Dunkin’ Donuts dunks into Russia

American donut producer, Dunkin’ Donuts, has franchised its brand to a Russian company which plans to open ten locations this year in Moscow.

Russian company Donuts Project received exclusive franchising rights for development of the chain in Russia and Ukraine. The company’s owner, Konstantin Petrov, said that brand would be situated in both street and business centres and that he planned to open no less than 50 establishments in Moscow.

A representative from Real Estate company Magazin Magazinov, part of CB Richard Ellis network, said that the first one will appear on Moscow’s Novy Arbat. While two other consultant companies have said that Donuts Project is aggressively looking for locations, reports Vedomosti newspaper.

Petrov says that the chain maker will be open in various formats, from full-fledged stores to mini-cafes and says the investment into each location is around six million roubles.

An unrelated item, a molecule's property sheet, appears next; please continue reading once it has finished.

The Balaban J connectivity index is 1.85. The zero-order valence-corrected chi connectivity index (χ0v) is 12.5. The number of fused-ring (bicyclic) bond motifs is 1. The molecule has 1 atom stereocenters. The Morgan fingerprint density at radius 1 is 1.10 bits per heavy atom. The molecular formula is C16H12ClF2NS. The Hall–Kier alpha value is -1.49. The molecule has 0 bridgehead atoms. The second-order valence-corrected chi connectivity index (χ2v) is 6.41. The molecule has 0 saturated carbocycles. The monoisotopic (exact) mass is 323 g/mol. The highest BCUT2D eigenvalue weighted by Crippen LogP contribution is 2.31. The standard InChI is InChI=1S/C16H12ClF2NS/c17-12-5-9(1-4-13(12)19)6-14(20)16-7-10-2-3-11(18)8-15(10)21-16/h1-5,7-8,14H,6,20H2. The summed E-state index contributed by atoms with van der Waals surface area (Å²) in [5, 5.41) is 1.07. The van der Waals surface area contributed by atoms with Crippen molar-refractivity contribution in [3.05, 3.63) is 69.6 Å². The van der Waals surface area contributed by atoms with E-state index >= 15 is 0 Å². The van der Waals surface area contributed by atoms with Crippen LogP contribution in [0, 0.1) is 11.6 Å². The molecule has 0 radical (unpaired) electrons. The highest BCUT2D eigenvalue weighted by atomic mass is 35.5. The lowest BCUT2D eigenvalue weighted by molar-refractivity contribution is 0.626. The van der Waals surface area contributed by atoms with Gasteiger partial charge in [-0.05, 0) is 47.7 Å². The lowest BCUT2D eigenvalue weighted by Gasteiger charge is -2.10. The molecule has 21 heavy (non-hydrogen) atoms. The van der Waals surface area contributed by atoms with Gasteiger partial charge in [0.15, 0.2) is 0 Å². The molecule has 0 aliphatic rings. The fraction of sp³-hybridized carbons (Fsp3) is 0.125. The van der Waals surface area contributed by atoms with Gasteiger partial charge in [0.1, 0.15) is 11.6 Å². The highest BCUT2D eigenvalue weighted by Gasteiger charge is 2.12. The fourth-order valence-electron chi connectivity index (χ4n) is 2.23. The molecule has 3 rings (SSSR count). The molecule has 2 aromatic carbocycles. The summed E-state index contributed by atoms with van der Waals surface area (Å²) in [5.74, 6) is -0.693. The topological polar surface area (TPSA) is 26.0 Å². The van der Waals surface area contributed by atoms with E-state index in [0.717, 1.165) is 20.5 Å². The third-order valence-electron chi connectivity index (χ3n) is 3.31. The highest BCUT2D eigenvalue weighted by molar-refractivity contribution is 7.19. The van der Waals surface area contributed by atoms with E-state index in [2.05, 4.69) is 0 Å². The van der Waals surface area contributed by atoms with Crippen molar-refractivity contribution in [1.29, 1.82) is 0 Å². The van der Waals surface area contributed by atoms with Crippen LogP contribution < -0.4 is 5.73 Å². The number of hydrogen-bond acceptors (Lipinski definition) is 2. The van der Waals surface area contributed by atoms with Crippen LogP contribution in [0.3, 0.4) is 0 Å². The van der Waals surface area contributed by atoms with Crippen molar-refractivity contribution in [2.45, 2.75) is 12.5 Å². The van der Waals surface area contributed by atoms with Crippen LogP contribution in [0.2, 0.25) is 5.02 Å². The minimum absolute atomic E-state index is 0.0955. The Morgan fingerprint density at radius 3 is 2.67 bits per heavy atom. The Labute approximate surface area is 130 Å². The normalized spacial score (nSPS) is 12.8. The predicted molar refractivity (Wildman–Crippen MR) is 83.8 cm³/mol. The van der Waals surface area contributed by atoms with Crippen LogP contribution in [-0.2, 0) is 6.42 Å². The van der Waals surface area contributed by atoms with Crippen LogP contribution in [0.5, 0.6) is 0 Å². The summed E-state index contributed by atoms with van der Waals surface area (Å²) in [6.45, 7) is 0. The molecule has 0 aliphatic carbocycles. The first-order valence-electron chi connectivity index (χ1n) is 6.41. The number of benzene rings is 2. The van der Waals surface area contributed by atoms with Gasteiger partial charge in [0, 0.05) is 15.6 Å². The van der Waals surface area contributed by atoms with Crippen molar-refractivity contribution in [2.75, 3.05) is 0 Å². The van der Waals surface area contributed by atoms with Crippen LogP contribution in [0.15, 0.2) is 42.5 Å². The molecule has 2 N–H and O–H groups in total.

Despite a rather large presence of domestic coffee shops in Russia and Moscow, Valery Silin, PR director for Rosinter Restaurants, sees this as the right time for the project.

“Despite the fact that in Russia there is a lot of domestic players and in the last few years a number of foreign have entered, we haven’t seen any market saturation. The number per capita in London and New York is seven times larger than in Moscow."

Rosinter estimates the value of the cafes and restaurants in Russia at 443 billion Roubles, although only 5% comes from coffeehouses.

Tatyana Klyuchinskaya, director of the commercial real estate department at Colliers International says that the popularity of the café format as well as the price will draw in customers.

“Dunkin Donuts, most likely, will operate in a low price format (average bill $5-7), and in crisis the price is the core factor for consumers in choosing restaurants and cafes.”

Dunkin Donuts, which opened its first store in 1950 and today has 8835 locations around the world, has already had a first attempt at the Russian market in 1996 but had to pull out shortly after opening.